Name: Tserenbaljir Mandakh Organization: Mongolia’s The Princess Center for the Protection of Girl’s and Young Women’s Rights Awards/Achievements: 1) Client turned advocate; 2) Board member and club coordinator at Young Mothers’ Club, The Princess Center Introduction I was born on July 17, 1995 and now … Continue reading
Name: Hoai Chu Thi Thu
Organization: Vietnam’s Center for Studies and Applied Sciences in Gender – Family – Women and Adolescents (CSAGA)
Awards/Achievements: 1) Survivor of domestic violence; 2) Advocate/volunteering to help disadvantaged people; 3) Model student at school with good grades
When I was 13 years old, my mother was beaten to death by my father and his family members. The court had to review the case many times, but finally, with the support of voluntary lawyers and CSAGA reporters, all the people who caused the death of my mother were put into prison for seven to more than ten years. The CSAGA supported me and my brother financially until we were 18, and I now aspire to be a lawyer who protects the rights of vulnerable and marginalized people. To help me achieve that goal, I’m taking the University Entrance Exam for the Trade University’s Law Department. (Update: Hoai has passed her University exams with flying colors and will begin her studies in law when the semester begins.) I’m also volunteering as a social worker to serve disadvantaged people.
Violence against girls, including sexual abuse, is one of the most serious issues in my country. In 2011, the Vietnamese police discovered an adolescent prostitute network in Ha Giang Province and found that the leader of the network was a high school headmaster. This teacher forced many girls from grades 10 to 12 to have sex with him and then forced them to become prostitutes. In addition, domestic violence against women/girls is very common in Vietnam. According to national research on domestic violence in 2010, up to 58% of Vietnamese women have suffered from physical, psychological or economic violence.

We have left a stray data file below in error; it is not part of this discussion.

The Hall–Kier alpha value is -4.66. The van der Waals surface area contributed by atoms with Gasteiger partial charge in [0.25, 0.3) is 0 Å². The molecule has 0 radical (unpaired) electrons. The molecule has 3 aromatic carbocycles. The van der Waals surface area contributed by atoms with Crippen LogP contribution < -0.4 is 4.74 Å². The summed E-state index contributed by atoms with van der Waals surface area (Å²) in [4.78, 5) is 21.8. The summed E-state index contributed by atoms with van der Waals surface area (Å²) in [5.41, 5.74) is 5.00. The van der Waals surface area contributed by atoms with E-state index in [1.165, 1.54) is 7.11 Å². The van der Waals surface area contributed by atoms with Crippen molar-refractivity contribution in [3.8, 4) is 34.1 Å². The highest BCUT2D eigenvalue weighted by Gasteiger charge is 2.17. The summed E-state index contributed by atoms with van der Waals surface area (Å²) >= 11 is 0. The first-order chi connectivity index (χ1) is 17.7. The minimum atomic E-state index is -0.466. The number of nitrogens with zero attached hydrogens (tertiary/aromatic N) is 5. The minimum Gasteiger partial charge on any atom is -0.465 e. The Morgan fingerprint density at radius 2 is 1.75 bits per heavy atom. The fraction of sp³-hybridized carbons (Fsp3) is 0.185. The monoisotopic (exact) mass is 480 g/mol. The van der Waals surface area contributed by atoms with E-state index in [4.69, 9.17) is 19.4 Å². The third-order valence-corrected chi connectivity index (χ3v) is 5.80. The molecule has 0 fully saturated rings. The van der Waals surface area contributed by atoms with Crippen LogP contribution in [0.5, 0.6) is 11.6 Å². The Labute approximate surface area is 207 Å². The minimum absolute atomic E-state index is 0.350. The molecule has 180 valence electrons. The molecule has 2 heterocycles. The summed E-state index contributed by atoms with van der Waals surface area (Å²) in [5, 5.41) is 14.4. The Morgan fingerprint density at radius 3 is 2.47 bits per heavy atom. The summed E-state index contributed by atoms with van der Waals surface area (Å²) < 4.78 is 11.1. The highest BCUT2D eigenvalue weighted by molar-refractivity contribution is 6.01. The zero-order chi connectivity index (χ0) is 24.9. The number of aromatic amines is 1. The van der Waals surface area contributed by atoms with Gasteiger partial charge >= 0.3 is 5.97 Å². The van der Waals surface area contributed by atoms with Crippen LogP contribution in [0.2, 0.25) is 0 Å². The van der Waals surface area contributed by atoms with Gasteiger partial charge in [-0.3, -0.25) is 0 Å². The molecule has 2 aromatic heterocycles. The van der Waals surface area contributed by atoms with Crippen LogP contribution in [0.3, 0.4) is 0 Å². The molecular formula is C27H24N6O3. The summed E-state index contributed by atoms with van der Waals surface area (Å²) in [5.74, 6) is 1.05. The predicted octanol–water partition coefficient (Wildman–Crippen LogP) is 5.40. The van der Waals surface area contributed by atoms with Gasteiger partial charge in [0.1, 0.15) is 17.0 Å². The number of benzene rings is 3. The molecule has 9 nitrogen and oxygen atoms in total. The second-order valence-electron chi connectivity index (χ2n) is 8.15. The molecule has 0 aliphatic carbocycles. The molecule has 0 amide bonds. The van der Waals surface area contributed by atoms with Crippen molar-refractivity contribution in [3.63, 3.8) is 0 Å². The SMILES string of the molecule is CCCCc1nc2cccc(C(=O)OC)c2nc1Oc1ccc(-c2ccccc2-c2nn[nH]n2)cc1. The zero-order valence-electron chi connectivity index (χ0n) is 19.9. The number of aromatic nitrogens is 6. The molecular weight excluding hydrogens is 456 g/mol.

I have given talks in school to share my story and encourage others to say no to violence. Why do I want to join the Ambassador program? Because I want to tell my story of violence to many people in Asia and encourage them to break the cycle of violence.
Shah Vashwati Madhurima is a 17-year-old Bangladeshi student and girls’ rights advocate. She was 2012’s Asian Girl Ambassador. She works with NUK (Nari Uddug Kendra), a national organization that promotes gender equality, human rights and the personal empowerment of women and girls. Shah serves as the NUK Student Forum general secretary in her home district of Kishorganj.
Through her involvement with NUK, Shah has helped increase girls’ self-confidence and deliver them from dangerous situations. Some of her biggest accomplishments are preventing four marriages that involved child brides, helping three women from poor families avoid paying a dowry and also protecting four girls from sexual harassment and molestation. Continue reading